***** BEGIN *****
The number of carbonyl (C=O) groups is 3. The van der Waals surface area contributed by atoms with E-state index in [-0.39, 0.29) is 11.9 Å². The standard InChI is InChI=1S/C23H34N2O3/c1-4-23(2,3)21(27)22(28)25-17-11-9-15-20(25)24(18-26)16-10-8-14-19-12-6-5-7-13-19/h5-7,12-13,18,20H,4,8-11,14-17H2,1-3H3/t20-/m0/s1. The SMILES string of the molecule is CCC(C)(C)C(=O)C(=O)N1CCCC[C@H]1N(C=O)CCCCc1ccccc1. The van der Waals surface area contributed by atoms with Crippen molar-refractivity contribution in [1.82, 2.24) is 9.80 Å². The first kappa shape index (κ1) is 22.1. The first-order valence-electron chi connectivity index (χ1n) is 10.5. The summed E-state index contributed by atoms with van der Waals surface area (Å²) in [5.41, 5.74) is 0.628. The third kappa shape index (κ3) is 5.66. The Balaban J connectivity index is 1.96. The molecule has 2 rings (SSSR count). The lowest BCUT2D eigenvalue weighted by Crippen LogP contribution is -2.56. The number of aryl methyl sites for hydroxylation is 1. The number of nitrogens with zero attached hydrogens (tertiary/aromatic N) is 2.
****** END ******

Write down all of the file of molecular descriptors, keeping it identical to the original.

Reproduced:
The number of carbonyl (C=O) groups is 3. The van der Waals surface area contributed by atoms with E-state index in [-0.39, 0.29) is 11.9 Å². The standard InChI is InChI=1S/C23H34N2O3/c1-4-23(2,3)21(27)22(28)25-17-11-9-15-20(25)24(18-26)16-10-8-14-19-12-6-5-7-13-19/h5-7,12-13,18,20H,4,8-11,14-17H2,1-3H3/t20-/m0/s1. The SMILES string of the molecule is CCC(C)(C)C(=O)C(=O)N1CCCC[C@H]1N(C=O)CCCCc1ccccc1. The van der Waals surface area contributed by atoms with Crippen molar-refractivity contribution in [1.82, 2.24) is 9.80 Å². The first kappa shape index (κ1) is 22.1. The first-order valence-electron chi connectivity index (χ1n) is 10.5. The summed E-state index contributed by atoms with van der Waals surface area (Å²) in [5.41, 5.74) is 0.628. The third kappa shape index (κ3) is 5.66. The Balaban J connectivity index is 1.96. The molecule has 2 rings (SSSR count). The lowest BCUT2D eigenvalue weighted by Crippen LogP contribution is -2.56. The number of aryl methyl sites for hydroxylation is 1. The number of nitrogens with zero attached hydrogens (tertiary/aromatic N) is 2.